Some time ago, the Office of Public Works (OPW) installed a flood barrier at the entrance to the quay in Clarecastle to protect the village from future flooding. While the job was deemed very necessary to protect the village rising river waters, the construction was largely a concrete structure that did not meet the sensitive requirements of an important historical area.
For more than three centuries, this quay was the chief port of mid-Clare handling large volumes of imports and exports from Liverpool, Glasgow, London, Europe, Scandanavia and Canada. Competition from the Ennis to Limerick railway in the 19th century saw the beginning of the decline of the port and the last cargo vessel to dock at the extensive quays of Clarecastle was the MV Sisu from Sweden in 1969.
The new flood protection measure was left in no state to reflect the importance of this heritage site. Upset and outraged by the finish on the new flood prevention barrier, Clarecastle Community Development’s Tidy Towns and Heritage & Wildlife Groups approached the OPW and asked it to soften the appearance of the structure which had been described in the recent Tidy Towns Competition report as “utilitarian”. Just recently the structure has been faced in stone, with a fine limestone plinth to cap the walls. A new entrance sign, with the “Port of Clare” in both Irish and English script has been placed across the barrier and extensive landscaping which is now in progress will further soften the appearance of the barrier. A limestone plinth is being placed on a green area at the Quay on which a large anchor will be placed.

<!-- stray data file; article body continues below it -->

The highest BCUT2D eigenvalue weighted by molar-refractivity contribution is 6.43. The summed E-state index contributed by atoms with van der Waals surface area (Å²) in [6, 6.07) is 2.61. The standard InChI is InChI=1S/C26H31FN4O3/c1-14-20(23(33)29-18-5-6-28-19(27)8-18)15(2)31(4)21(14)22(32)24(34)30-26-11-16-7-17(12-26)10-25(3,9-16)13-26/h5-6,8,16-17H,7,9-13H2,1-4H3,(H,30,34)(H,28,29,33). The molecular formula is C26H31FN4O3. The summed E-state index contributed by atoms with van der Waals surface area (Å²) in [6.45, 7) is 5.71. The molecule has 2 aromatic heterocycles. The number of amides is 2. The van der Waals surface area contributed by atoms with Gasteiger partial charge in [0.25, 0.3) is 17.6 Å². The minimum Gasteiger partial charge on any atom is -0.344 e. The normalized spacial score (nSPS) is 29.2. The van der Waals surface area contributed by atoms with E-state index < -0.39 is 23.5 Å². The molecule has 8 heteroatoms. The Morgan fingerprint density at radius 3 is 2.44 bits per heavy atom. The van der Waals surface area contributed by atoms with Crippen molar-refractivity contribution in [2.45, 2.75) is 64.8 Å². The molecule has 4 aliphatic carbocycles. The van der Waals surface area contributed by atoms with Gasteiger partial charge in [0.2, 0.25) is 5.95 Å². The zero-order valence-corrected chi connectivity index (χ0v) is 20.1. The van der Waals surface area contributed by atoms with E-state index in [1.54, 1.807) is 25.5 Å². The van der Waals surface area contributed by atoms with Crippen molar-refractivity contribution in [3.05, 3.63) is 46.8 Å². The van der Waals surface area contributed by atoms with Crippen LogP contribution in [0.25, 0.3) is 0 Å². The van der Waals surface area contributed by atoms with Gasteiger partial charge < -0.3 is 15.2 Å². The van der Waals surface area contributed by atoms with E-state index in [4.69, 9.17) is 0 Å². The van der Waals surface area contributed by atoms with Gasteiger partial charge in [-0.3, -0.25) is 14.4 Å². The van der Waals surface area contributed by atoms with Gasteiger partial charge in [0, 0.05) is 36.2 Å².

“The flood barrier is now much more in keeping with this important heritage site”, commented Christy Leyden, Chair of Clarecastle Community Development’s Tidy Towns and Heritage and Wildlife Committees. Christy was addressing a group at the celebration of Tidy Towns achievements at the Old School on Monday evening. He went on to say that “the quay is a jewel in Clarecastle and we are grateful that the OPW worked with us to create a much more appropriately finished structure. Special thanks must go to Eamon O’Dea and Ruth Hurley of Clare County Council who helped considerably in designing the finish to the structure and to Joe Carey TD for his helpful assistance. This case should be an example for future projects of its kind that the utmost respect should be given to areas of historical importance and that planners, local authorities, local inhabitants and so on should consult before embarking on any changes to areas of historical interest to ensure that these changes compliment, preserve and enhance what is already there .”